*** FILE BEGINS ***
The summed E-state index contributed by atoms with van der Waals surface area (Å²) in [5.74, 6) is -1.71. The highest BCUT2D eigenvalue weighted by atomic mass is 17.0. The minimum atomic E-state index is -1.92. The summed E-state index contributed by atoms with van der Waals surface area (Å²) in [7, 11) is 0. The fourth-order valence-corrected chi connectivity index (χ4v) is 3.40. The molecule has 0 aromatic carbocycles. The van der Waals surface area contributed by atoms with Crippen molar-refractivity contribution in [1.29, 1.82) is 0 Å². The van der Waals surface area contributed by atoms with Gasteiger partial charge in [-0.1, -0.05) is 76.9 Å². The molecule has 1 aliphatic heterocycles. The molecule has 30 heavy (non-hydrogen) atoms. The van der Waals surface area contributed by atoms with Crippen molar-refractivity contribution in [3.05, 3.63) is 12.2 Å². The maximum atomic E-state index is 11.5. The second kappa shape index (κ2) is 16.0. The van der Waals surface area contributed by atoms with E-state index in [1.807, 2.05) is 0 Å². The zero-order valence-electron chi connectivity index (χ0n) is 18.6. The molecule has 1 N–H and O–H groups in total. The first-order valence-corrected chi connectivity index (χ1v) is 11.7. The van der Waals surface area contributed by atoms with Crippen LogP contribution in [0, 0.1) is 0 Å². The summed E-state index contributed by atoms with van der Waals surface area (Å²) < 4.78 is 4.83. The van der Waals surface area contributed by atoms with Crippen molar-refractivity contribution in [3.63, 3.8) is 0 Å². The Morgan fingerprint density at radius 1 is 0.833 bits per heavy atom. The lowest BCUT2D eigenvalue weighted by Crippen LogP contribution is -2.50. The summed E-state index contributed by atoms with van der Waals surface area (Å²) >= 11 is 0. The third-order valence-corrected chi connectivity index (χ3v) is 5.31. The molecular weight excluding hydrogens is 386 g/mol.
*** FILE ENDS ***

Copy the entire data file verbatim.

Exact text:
The summed E-state index contributed by atoms with van der Waals surface area (Å²) in [5.74, 6) is -1.71. The highest BCUT2D eigenvalue weighted by atomic mass is 17.0. The minimum atomic E-state index is -1.92. The summed E-state index contributed by atoms with van der Waals surface area (Å²) in [7, 11) is 0. The fourth-order valence-corrected chi connectivity index (χ4v) is 3.40. The molecule has 0 aromatic carbocycles. The van der Waals surface area contributed by atoms with Crippen molar-refractivity contribution in [1.29, 1.82) is 0 Å². The van der Waals surface area contributed by atoms with Gasteiger partial charge in [-0.1, -0.05) is 76.9 Å². The molecule has 1 aliphatic heterocycles. The molecule has 30 heavy (non-hydrogen) atoms. The van der Waals surface area contributed by atoms with Crippen molar-refractivity contribution in [3.05, 3.63) is 12.2 Å². The maximum atomic E-state index is 11.5. The second kappa shape index (κ2) is 16.0. The van der Waals surface area contributed by atoms with E-state index in [1.807, 2.05) is 0 Å². The zero-order valence-electron chi connectivity index (χ0n) is 18.6. The molecule has 1 N–H and O–H groups in total. The first-order valence-corrected chi connectivity index (χ1v) is 11.7. The van der Waals surface area contributed by atoms with Crippen LogP contribution in [0, 0.1) is 0 Å². The summed E-state index contributed by atoms with van der Waals surface area (Å²) < 4.78 is 4.83. The van der Waals surface area contributed by atoms with Crippen molar-refractivity contribution in [3.63, 3.8) is 0 Å². The Morgan fingerprint density at radius 1 is 0.833 bits per heavy atom. The lowest BCUT2D eigenvalue weighted by Crippen LogP contribution is -2.50. The summed E-state index contributed by atoms with van der Waals surface area (Å²) >= 11 is 0. The third-order valence-corrected chi connectivity index (χ3v) is 5.31. The molecular weight excluding hydrogens is 386 g/mol.